VirtualBox fully supports virtual serial ports in a virtual machine in an easy-to-use manner.
Ever since the original IBM PC, personal computers have been equipped with one or two serial ports (also called COM ports by DOS and Windows). Serial ports were commonly used with modems, and some computer mice used to be connected to serial ports before USB became commonplace.
While serial ports are no longer as ubiquitous as they used to be, there are still some important uses left for them. For example, serial ports can be used to set up a primitive network over a null-modem cable, in case Ethernet is not available. Also, serial ports are indispensable for system programmers needing to do kernel debugging, since kernel debugging software usually interacts with developers over a serial port. With virtual serial ports, system programmers can do kernel debugging on a virtual machine instead of needing a real computer to connect to.
If a virtual serial port is enabled, the guest operating system sees a standard 16550A compatible UART device. Both receiving and transmitting data is supported. How this virtual serial port is then connected to the host is configurable, and the details depend on your host operating system.
You can use either the graphical user interface or the command-line
VBoxManage tool to set up virtual serial ports.
In either case, you can configure up to two virtual serial ports per virtual machine. For each such device, you will need to determine
what kind of serial port the virtual machine should see by selecting an I/O base address and interrupt (IRQ). For these, we recommend to use the traditional values, which are:
COM1: I/O base 0x3F8, IRQ 4
COM2: I/O base 0x2F8, IRQ 3
COM3: I/O base 0x3E8, IRQ 4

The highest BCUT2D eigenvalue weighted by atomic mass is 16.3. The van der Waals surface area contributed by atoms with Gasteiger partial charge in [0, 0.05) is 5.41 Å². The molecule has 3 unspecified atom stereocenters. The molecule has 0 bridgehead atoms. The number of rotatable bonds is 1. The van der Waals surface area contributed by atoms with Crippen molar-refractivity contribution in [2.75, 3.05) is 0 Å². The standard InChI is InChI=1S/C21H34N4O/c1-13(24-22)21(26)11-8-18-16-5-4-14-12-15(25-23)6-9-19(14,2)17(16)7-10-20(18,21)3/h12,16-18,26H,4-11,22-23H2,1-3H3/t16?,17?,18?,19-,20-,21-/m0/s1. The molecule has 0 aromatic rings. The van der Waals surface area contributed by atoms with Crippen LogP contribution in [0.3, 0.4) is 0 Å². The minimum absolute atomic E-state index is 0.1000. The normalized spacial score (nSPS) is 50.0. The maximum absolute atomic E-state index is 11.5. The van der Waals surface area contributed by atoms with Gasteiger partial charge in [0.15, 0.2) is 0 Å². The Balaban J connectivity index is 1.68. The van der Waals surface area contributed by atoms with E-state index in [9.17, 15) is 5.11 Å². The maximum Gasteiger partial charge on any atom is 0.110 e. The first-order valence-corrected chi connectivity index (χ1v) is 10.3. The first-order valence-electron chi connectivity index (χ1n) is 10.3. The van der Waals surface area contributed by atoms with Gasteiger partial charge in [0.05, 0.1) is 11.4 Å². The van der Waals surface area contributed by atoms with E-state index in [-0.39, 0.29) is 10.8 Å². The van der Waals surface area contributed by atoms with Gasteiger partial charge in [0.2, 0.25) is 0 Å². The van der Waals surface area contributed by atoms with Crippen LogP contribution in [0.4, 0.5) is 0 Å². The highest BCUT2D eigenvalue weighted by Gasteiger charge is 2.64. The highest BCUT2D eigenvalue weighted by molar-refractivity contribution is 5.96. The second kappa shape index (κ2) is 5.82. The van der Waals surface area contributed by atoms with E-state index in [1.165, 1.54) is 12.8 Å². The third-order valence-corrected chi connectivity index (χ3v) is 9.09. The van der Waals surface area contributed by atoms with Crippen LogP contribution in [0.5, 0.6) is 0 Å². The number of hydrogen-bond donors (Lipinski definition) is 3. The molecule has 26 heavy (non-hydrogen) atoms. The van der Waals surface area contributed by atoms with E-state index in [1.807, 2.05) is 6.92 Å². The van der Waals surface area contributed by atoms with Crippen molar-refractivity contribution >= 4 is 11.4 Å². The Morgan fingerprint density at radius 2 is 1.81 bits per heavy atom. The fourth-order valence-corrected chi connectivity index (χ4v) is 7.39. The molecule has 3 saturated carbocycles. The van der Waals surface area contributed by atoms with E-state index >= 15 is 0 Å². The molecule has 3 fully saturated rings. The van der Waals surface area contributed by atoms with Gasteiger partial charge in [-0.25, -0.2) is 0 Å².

COM4: I/O base 0x2E8, IRQ 3
Then, you will need to determine what this virtual port should be connected to. For each virtual serial port, you have the following options:
You can elect to have the virtual serial port "disconnected", which means that the guest will see the device, but it will behave as if no cable had been connected to it.
You can connect the virtual serial port to a physical serial port on your host. (On a Windows host, this will be a name like
COM1; on Linux or Solaris hosts, it will be a device node like
/dev/ttyS0). VirtualBox will then simply redirect all data received from and sent to the virtual serial port to the physical device.
You can tell VirtualBox to connect the virtual serial port to a software pipe on the host. This depends on your host operating system:
On a Windows host, data will be sent and received through a named pipe. The pipe name must be in the format
<name>should identify the virtual machine but may be freely chosen.
For forwarding serial traffic, you can use a helper program called VMware Serial Line Gateway, available for download at
http://www.l4ka.org/91.php. This tool provides a fixed server mode named pipe at
\\.\pipe\vmwaredebugand connects incoming TCP connections on port 567 with the named pipe.
On a Mac, Linux or Solaris host, a local domain socket is used instead. The socket filename must be chosen such that the user running VirtualBox has sufficient privileges to create and write to it. The
/tmpdirectory is often a good candidate.
On Linux there are various tools which can connect to a local domain socket or create one in server mode. The most flexible tool is
socatand is available as part of many distributions.
In this case, you can configure whether VirtualBox should create the named pipe (or, on non-Windows hosts, the local domain socket) itself or whether VirtualBox should assume that the pipe (or socket) exists already. With the
VBoxManagecommand-line options, this is referred to as "server" or "client" mode, respectively.
For a direct connection between two virtual machines (corresponding to a null-modem cable), simply configure one VM to create a pipe/socket and another to attach to it.
You can send the virtual serial port output to a file. This option is very useful for capturing diagnostic output from a guest. Any file may be used for this purpose, as long as the user running VirtualBox has sufficient privileges to create and write to the file.
Up to two serial ports can be configured per virtual machine, but you can pick any port numbers out of the above. However, serial ports cannot reliably share interrupts; if both ports are to be used at the same time, they must use different interrupt levels, for example COM1 and COM2, but not COM1 and COM3.